Toronto took a step toward decriminalizing drug possession by asking Health Canada last week for exemptions to allow for the possession of drugs for personal use.
The wave of drug-related deaths since the opiate crisis began prompted the initiative, which hopes to transform the issue from one of criminality to one of public health. Trafficking and other drug-related offences would remain illegal.
Lazar Markovic, a spokesperson with Addiction Rehab Toronto, said the Developing an Alternative Model to Drug Criminalization in Toronto plan would only be a good idea if accompanied by educational measures.
“The public needs to be educated on the risks of taking these substances,” he said. “Most people have no idea what is happening in their bodies when they use drugs.”
Any changes in the city’s laws around drugs wouldn’t impact students on Humber College. The college has maintained a strict smoke-free policy since 2019.
Toronto Public Health reported that last year 521 overdose-related deaths were recorded, up 78 per cent from 2019.
Over the first three months of this year, paramedics have responded to 93 overdose calls involving death compared to 46 in the same period of 2020.
More than 5,000 people responded to a recent Toronto Public Health survey asking for opinions on decriminalization, with staff analyzing the results.
The decriminalization movement has been based on the awareness that current drug policies disproportionately affect vulnerable and racialized communities.
The damage addiction does ripples beyond the individual to their family and community.
When Gabriel Guerra was a child, he and his twin brother, Terso, witnessed their mother’s first crisis when she started using cocaine shortly after moving with her children to Lisbon.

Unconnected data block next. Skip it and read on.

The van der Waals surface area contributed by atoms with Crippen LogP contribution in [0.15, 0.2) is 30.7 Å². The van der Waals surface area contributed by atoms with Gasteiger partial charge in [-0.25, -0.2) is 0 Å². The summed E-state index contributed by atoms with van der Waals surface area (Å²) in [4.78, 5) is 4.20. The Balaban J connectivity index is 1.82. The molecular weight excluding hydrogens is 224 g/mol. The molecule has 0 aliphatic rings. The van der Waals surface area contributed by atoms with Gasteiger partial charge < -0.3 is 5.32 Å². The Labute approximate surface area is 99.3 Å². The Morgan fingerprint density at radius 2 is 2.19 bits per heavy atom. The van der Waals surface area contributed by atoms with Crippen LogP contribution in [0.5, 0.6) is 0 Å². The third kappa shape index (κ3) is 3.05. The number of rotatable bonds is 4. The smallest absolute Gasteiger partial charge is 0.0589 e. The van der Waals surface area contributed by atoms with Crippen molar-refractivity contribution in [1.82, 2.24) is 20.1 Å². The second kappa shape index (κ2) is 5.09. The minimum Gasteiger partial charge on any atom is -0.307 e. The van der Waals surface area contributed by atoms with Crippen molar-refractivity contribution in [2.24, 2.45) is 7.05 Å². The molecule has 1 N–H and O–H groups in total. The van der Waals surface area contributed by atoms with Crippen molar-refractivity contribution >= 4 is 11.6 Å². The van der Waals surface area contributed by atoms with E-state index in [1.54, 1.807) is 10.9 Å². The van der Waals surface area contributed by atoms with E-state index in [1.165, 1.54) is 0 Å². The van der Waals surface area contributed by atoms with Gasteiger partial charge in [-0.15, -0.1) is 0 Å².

On Rua Maria Pia in Casal Ventoso, a neighbourhood in which one of the largest drug markets in the Portugal, Guerra witnessed conflict, violence, and human decline.
“It was rare for me to cross the street to go to school and not see anyone fallen to the ground, under the influence of any substance,” he said.
About four years later, and back in Brazil, the boys’ mother began treatment at a rehabilitation clinic in São Paulo.
Terso shared with his brother a mixed sense of relief and anguish as he recalled the process his mother had to go through.
“It was a very painful situation for everyone,” he said. “Personally, I believe that drug addiction goes far beyond the criminal issue. She was clearly a sick person who needed help.”
For Guerra Gabriel, who saw his mother transform after recovery treatment, decriminalization initiatives are heartening.
“A drug user is first and foremost a person who needs help,” he said. “Focusing on providing that help seems like the right way to go.”
Toronto Public Health encourages anyone with thoughts about an alternative model to drug criminalization in the city to submit comments to TPHconsult@toronto.ca.